I wouldn’t be looking for this card to jump in price anytime soon, but it’s a possibility. My current stance is still to get out if you can fetch a good number.
For this tournament I switched to Bant Company, as did what seemed like half the participants. My list was fairly standard except I squeezed three copies of Clash of Wills into the main deck. That card was amazing for me all weekend. The rest of my deck was quite similar to the stock lists.
There were 752 players at this Invitational, but due to changes in the point structure, this should be the last of its size. What that means for you is that the other Invitationals going forward will be higher value. Keep that in mind if you are qualified or plan on trying to get qualified.
Round 1 - R/B Vampires
Sitting down across from my Vampires opponent I was a little surprised. I thought everyone had agreed that this deck wasn’t playable and should be avoided.
My opponent had a different take on the deck. His focus was more on enabling madness than playing all the sweetest new cards from the vampire tribe. It’s possible that the cards in this deck like Olivia, Mobilized for War and Drana, Liberator of Malakir are destined for the finance spotlight, but at this point I’d have to say it’s unlikely.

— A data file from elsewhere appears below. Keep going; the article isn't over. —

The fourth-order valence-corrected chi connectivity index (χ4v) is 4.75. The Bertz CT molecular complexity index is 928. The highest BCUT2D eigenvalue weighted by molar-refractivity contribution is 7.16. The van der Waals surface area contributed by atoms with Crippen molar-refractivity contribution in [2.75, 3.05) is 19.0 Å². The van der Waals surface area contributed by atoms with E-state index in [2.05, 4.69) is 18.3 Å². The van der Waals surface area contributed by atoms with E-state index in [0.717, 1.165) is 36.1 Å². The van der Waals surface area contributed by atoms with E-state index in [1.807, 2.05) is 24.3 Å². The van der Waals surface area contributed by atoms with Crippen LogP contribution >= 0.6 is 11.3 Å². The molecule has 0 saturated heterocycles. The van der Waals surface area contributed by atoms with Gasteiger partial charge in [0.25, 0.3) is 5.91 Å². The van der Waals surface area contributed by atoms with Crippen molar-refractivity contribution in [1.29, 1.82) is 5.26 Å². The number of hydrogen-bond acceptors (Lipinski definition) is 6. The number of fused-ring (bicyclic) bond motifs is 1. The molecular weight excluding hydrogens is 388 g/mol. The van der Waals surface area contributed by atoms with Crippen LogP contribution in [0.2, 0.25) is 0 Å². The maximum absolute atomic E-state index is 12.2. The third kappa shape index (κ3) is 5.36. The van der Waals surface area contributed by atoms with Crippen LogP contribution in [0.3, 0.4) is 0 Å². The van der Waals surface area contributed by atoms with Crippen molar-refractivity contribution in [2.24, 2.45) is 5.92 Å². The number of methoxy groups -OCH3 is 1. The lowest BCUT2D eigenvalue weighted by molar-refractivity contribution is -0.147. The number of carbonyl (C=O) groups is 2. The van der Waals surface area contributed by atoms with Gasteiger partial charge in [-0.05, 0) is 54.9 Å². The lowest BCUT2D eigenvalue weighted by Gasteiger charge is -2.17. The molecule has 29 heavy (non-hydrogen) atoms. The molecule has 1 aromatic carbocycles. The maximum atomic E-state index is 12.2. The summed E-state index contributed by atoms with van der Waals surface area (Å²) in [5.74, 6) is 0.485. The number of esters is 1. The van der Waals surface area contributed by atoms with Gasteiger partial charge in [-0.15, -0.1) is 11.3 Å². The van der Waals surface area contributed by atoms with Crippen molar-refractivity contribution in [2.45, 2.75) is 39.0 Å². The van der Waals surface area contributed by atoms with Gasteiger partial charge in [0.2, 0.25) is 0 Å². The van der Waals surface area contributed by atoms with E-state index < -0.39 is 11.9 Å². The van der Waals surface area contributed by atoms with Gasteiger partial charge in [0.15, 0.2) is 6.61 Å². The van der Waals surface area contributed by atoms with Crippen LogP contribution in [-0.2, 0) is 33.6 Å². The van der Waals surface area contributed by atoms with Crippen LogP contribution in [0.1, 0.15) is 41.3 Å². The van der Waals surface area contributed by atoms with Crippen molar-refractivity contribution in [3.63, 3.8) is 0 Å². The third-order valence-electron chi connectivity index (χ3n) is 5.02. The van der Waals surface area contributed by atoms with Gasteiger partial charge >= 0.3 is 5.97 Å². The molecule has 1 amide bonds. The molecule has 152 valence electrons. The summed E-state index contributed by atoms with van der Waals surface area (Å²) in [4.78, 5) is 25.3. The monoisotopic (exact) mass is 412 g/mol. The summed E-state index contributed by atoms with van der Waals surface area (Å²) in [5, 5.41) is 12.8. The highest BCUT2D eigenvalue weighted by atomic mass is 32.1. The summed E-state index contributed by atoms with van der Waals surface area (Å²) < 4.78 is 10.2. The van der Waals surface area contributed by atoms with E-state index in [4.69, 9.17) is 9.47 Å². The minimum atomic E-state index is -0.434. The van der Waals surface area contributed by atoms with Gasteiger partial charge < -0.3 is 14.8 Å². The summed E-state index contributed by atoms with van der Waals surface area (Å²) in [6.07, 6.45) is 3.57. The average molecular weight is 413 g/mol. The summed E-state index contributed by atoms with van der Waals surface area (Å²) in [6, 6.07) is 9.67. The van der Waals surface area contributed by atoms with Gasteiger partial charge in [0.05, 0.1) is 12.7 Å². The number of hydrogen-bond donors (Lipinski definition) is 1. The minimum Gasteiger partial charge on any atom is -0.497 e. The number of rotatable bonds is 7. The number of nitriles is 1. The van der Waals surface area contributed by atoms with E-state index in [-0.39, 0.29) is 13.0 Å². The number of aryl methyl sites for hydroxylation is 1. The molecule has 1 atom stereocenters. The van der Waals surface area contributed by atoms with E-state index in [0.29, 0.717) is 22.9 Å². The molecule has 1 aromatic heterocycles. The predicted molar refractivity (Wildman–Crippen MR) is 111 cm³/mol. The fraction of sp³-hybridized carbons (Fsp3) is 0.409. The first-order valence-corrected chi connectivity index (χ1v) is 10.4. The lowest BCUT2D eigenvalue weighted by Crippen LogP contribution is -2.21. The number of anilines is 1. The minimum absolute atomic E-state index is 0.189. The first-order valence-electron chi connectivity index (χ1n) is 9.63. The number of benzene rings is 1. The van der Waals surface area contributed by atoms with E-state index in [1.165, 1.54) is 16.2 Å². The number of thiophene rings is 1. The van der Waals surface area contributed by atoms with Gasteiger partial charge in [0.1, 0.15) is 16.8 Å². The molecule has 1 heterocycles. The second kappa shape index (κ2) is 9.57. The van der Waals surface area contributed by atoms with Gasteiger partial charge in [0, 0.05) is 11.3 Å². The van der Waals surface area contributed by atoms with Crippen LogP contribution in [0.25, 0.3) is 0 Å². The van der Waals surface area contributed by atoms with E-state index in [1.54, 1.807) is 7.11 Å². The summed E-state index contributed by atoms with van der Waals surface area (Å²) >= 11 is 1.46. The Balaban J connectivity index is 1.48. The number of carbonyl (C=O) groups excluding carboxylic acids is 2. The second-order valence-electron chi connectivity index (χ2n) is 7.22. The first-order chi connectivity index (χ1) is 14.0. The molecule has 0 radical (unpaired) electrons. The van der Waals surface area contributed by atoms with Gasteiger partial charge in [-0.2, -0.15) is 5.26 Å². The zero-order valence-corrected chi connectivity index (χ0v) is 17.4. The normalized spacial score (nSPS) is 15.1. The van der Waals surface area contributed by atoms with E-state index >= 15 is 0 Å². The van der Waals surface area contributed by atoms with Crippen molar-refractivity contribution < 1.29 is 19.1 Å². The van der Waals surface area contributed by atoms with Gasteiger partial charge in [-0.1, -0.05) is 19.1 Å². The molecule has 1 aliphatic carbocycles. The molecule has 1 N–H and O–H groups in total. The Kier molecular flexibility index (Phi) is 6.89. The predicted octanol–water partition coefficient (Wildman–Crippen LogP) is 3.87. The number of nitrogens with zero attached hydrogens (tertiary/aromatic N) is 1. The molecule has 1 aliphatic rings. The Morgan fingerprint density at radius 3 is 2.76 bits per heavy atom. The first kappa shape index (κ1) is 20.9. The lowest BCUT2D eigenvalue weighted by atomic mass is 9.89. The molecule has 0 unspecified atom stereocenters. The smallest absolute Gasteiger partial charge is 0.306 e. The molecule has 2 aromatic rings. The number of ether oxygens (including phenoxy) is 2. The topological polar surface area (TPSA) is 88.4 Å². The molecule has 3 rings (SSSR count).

Despite its weakness to flyers, my Bant Company deck was able to pin the opposition relatively easily. I feel this is the same way for the other decks in the format as well. I still think that the pros might be able to solve this puzzle and come up with a better build, but what we have right now isn’t good enough. Treat the staple vampires in your collection and trade binders accordingly.
Round 2 - Mono-White Humans
The other deck that was all over the meta was Humans. This deck comes in a variety of colors and sizes, but they tend to use many of the same cards. The key cards are Declaration in Stone and Always Watching.
Declaration was being bought as high as $11 onsite and one dealer was sold out at $20. If you follow me on Twitter @mtgjedi, you heard about this as soon as I found out during the event.